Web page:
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Dear Abby: My oldest son came to me nine months ago asking my opinion. He wanted to donate sperm to a black lesbian couple (for a fee) so they could have a biracial child. He told me he needed the money.

I told him I didn’t approve because they are lesbians. (Sorry, I’ll be bashed for that statement, but I have to be honest.)

I have a biracial 10-year-old son, so race isn’t the issue. Had it been a heterosexual couple of any race, I would have been OK.

However, what I told him was that if he gives up his rights to the child, I, too, won’t have grandparents’ rights. I broke down in tears when he told me all this.

Yesterday I received a picture of a newborn. It turns out my son donated his sperm knowing how I feel about homosexuality. I have tried hard to always be there for my children, letting them know I love them and doing the best a single mother could do for them. I feel I must have failed horribly in bringing him up to be a better man.

I cannot, in our home state, fight for grandparents’ rights since he has relinquished his rights. I am even more hurt that he would share a picture of my grandson knowing my opinion, and I feel horribly disrespected.

Am I being overly sensitive? Should I just let all of this go?

Disrespected in The South

Dear Disrespected: What’s done is done. Your son’s sperm is his to do with as he wishes. His mistake was in asking your opinion and letting you see the picture.

Because of your deep-seated bias against gay couples, I assume you weren’t planning on having contact with the baby anyway, because overcoming your intolerance would have been necessary.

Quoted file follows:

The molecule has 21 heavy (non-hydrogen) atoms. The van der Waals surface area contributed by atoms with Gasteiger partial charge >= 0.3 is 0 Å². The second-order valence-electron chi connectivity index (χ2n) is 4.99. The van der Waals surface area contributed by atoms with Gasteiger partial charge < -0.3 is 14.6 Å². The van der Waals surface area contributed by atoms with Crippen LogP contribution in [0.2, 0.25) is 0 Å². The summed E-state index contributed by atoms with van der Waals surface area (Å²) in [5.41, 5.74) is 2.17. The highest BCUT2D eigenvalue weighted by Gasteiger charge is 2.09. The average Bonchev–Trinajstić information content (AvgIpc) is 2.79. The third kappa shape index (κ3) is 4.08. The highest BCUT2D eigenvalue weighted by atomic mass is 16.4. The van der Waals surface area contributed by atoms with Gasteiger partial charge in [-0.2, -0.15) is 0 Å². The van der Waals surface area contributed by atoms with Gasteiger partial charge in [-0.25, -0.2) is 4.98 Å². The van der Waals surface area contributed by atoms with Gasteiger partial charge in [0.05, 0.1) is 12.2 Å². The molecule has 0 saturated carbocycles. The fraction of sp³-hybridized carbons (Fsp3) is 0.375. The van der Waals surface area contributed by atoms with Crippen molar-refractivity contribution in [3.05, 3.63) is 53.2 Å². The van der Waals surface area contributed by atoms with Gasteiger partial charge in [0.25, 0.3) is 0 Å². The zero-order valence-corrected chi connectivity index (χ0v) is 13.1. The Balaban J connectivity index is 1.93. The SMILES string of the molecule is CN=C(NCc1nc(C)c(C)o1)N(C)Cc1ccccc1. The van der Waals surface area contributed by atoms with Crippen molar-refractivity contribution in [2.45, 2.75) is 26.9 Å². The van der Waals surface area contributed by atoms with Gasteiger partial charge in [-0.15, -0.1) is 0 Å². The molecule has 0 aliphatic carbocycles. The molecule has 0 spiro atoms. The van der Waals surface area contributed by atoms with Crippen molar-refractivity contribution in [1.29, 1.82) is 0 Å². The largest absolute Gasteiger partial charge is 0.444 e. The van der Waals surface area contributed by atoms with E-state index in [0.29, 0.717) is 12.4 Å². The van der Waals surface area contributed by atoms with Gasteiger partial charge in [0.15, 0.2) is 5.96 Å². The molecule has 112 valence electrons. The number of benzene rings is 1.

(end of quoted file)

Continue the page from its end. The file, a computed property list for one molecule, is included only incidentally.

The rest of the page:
Your son is an adult, and your blessing was not required. If you continue to hang onto this, it may destroy your relationship with your son, so let it go.

Dear Abby: My wife and I are friends with a couple we have known for many years. When the four of us eat together, it’s obvious to me that the husband directs the conversation toward my wife. Even when the topic is general in nature, his eye contact is with her to the point where it makes me uncomfortable.

On a cruise last year, when we ate together regularly, I intentionally sat across from him and, sure enough, he talked diagonally across the table to my wife.

I have always made a conscious effort in mixed company to direct the majority of my conversation toward my male counterpart and not his wife. I feel that it’s more appropriate. I really don’t think there is any threat from him, maybe just bad manners on his part.

How should I handle this? Should I ignore it, or make him aware of it?

Bothered By It in Alabama

Dear Bothered: If there is a rule of etiquette covering this, I have never heard of it. You have two choices — continue to ignore it and let it bother you, or ask him why he does it. He may be doing it unconsciously because he finds your wife to be an interesting conversationalist.

Contact Dear Abby at DearAbby.com or P.O. Box 69440, Los Angeles, CA 90069.

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